On the evening of Friday, June 1, 2012, I was at an Owls’ Baseball game at McNair Field in Forest City. During the course of the game, several people chased down foul balls, and I made up my mind to chase one down myself.
Had I known the outcome, I probably would have abstained.
At last my chance arrived. Late in the seventh inning, one of the Owls’ power hitters socked a foul ball over the back fence of the ballpark, directly behind my seat in the stands by the third-base line. Deciding that this was my chance, I vaulted the fence behind the stands, dropped down from the catwalk behind it, and dashed across the concrete to the fence beyond. It was nearly seven feet high, but I leaped as high as I could and pulled myself up with my arms. As I hopped over the top, my toes caught the top of the fence, and I lost my balance and tumbled to the ground. I landed on my hands and my body swung down to land on my right knee.
Immediately, I felt something pop, but I ignored it and strove to arise. My right knee, seeing that the pathway to the brain had been shut down, took direct action, clamped itself to my left knee, and refused to move. I remember distinctly thinking, Move, move, come on, MOVE…but nothing happened. At last it began to dawn on me that I might have done some serious harm to myself when I fell. Pain from my hip began to insinuate its way past the cloud of adrenaline surrounding my head, and as more and more slipped by, I flopped to the ground on my side, finally understanding that I was not getting up under my own power for quite a while. Fans flocked to the other side of the fence, and I heard a jumble of questions and statements floating about in the cool night air. “Are you ok?” “I think he’s hurt…” “Is he by himself?” “Somebody call 911…” Above it all I could hear Andrea’s anxious voice as she shouted, “David?! David, what’s wrong?!” Not wanting her to worry, I called out, “I’m ok, Andrea, please don’t freak out!”
As I lay still, the paramedics arrived and began an on-the-spot examination of me. Ray Johnson was the first one to me, but he moved over and made room for one guy everybody there respectfully called, “Cap’n” (that’s just Southern for Captain). Cap’n was my constant companion as the medics gently poked and prodded me, shone lights in my eyes, and took temperature, blood pressure, and pulse rate readings. Suddenly, I felt as though I was swimming upward through ice-cold water toward a voice that was saying repeatedly, “Hey…hey…hey…hey” As I came to, Cap’n gently shook me again and said, “Say sompthin’, bud….Hey, nonono stay with me…that’s right. Ok now, say sompthin’ to me….” “I’m ok,” I said, shaking my head to clear the fog, “I’m ok.” The medics were talking in low tones, in speech heavily laden with medical jargon, but I managed to pick up enough of what they said to piece together a little bit of what was wrong. “We have a possible posterior femoral displacement…there’s no question, guys, this boy’s in non-ambulatory condition…plus, he’s hypo-tensive.” In other words, my hip was out of joint, I was definitely going to the hospital, and my blood pressure was lower than it should have been.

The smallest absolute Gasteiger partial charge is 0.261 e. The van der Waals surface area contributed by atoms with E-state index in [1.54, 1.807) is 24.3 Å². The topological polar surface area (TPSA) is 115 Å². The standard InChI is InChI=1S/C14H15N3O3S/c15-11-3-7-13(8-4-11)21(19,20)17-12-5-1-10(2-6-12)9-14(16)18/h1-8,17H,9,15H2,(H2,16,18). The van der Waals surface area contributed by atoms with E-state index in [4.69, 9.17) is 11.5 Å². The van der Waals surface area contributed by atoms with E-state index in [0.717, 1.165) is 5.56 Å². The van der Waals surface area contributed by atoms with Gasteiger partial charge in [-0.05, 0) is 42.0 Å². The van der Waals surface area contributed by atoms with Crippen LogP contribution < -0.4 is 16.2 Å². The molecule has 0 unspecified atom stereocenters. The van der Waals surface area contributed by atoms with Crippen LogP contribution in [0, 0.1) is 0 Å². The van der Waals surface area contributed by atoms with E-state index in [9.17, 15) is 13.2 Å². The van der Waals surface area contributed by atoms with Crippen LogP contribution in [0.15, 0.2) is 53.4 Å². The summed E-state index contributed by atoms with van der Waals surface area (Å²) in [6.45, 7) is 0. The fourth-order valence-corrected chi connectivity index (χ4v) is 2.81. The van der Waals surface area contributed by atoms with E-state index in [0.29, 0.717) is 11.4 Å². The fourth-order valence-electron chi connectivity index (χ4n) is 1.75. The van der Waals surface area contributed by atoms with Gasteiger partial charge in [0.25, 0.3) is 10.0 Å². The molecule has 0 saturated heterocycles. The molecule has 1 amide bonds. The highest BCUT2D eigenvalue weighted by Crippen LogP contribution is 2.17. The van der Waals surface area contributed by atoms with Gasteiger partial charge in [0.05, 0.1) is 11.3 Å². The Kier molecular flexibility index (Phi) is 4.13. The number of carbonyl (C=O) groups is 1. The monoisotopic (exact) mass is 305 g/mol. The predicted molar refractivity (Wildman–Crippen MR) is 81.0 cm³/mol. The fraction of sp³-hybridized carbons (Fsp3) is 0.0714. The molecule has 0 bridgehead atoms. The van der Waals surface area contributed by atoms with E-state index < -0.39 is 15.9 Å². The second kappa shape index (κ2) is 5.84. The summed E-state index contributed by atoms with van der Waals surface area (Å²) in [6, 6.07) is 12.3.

Maybe you think I’m crazy, but I remember nearly every word they said on that chilly spring evening.
Finally, the conference broke up, and Cap’n again became the spokesperson as five willing medics stepped forward. “Ok son, we’re gonna have to move you, and it’s gonna hurt. We’ve gotta get you to the truck (in all my run-ins with the emergency medical service, I’ve never once met an EMT who refers to an ambulance as anything other than ‘the truck’).”Suddenly, there was complete silence except for Cap’n growling instructions in an undertone. “Sumbody grab his arms (to me) sonny, fold your arms ‘cross yore chest. Sumbody grab his feet and keep them stay-bull (stable), don’t let ‘em flop about….allright, good. Sumbody else….ah, you two grab him along the body there, lift real gentle and don’t jaw-gull (joggle) his hip. Ok, everybody on three…One, two, three-ee!”
Carefully, they bundled me from the ground to the stretcher and then loaded me into an ambulance. Tracey and Sonny, the two medics who would accompany me on the journey, began arguing quietly. As far as I could tell, they were quibbling about where to take me.. “Well, he’s awake and conscious,” said Sonny at last, “Let’s ask him.” “OK,” Tracey replied, “Which hospital would you normally use, hon?” “We usually go to Cleveland,” I replied in what I thought was a strong, clear voice. What came out must have been weak, because Tracey asked from the front of the ambulance, “What’d he say?” Sonny translated my answer, and she muttered to herself for a few moments, then called back, “Well, Rutherford’s closer, but it’s your call.” With it being my choice, I made the first sensible decision of that crazy night and said, “Cleveland.” Away we went. No lights, no sirens, but I could tell from the way the truck swayed and bumped that we were “skint back” (going pretty fast).
As Tracey drove, Sonny checked my blood pressure, heart rate, and temperature. I distinctly remember him asking, “What time is it, anyway…about ten?” I glanced down at my watch, surprised to see it still on my wrist, and told him, “No…Five til eleven.” He grinned a little, “Thanks kid,” and went to writing figures on a clipboard. I must have looked at him funny, because he chuckled again and said, in answer to my unspoken question, “No, I don’t wear a watch…some people I deal with would rip it offa me.” He went back to his clipboard; and, as he wrote, I asked him, “So how long have you been a paramedic?” “This is my first day,” he deadpanned, watching my face for a reaction. Seeing none, he chuckled and went on, “Just pickin, kid…I’ve been a paramedic for six months.” “So tell me honestly, Sonny….what do you guys think I did to myself?”